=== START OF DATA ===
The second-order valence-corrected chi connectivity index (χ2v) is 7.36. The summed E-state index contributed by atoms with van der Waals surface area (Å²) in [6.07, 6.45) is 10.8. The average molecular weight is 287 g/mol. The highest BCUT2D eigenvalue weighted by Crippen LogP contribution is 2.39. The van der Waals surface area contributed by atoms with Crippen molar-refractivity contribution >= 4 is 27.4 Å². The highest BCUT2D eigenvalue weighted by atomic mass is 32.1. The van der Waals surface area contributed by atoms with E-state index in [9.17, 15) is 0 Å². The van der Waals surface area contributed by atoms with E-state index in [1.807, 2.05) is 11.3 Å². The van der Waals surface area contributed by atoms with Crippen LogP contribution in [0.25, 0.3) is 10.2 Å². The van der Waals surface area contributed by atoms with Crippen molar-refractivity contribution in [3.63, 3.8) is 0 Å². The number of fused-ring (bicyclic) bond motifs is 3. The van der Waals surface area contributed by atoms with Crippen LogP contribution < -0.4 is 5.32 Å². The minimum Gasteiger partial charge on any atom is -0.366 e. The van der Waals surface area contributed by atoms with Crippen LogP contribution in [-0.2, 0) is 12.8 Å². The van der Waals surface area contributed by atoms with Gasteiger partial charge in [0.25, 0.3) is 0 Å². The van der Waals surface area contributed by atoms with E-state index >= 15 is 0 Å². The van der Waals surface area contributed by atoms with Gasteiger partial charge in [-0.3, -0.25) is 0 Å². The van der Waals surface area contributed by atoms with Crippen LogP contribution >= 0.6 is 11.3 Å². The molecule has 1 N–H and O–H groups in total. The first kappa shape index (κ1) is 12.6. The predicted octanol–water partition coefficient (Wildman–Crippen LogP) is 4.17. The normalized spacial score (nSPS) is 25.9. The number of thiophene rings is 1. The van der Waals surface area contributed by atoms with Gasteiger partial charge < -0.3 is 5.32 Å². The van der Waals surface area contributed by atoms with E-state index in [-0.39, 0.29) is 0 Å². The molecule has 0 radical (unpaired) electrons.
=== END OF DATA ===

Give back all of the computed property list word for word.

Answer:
The second-order valence-corrected chi connectivity index (χ2v) is 7.36. The summed E-state index contributed by atoms with van der Waals surface area (Å²) in [6.07, 6.45) is 10.8. The average molecular weight is 287 g/mol. The highest BCUT2D eigenvalue weighted by Crippen LogP contribution is 2.39. The van der Waals surface area contributed by atoms with Crippen molar-refractivity contribution >= 4 is 27.4 Å². The highest BCUT2D eigenvalue weighted by atomic mass is 32.1. The van der Waals surface area contributed by atoms with E-state index in [9.17, 15) is 0 Å². The van der Waals surface area contributed by atoms with E-state index in [1.807, 2.05) is 11.3 Å². The van der Waals surface area contributed by atoms with Crippen LogP contribution in [0.25, 0.3) is 10.2 Å². The van der Waals surface area contributed by atoms with Crippen molar-refractivity contribution in [3.63, 3.8) is 0 Å². The number of fused-ring (bicyclic) bond motifs is 3. The van der Waals surface area contributed by atoms with Crippen LogP contribution < -0.4 is 5.32 Å². The minimum Gasteiger partial charge on any atom is -0.366 e. The van der Waals surface area contributed by atoms with Crippen LogP contribution in [-0.2, 0) is 12.8 Å². The van der Waals surface area contributed by atoms with Gasteiger partial charge in [0.25, 0.3) is 0 Å². The van der Waals surface area contributed by atoms with E-state index >= 15 is 0 Å². The van der Waals surface area contributed by atoms with Gasteiger partial charge in [-0.3, -0.25) is 0 Å². The van der Waals surface area contributed by atoms with Crippen LogP contribution >= 0.6 is 11.3 Å². The molecule has 1 N–H and O–H groups in total. The first kappa shape index (κ1) is 12.6. The predicted octanol–water partition coefficient (Wildman–Crippen LogP) is 4.17. The normalized spacial score (nSPS) is 25.9. The number of thiophene rings is 1. The van der Waals surface area contributed by atoms with Gasteiger partial charge < -0.3 is 5.32 Å². The van der Waals surface area contributed by atoms with E-state index in [-0.39, 0.29) is 0 Å². The molecule has 0 radical (unpaired) electrons.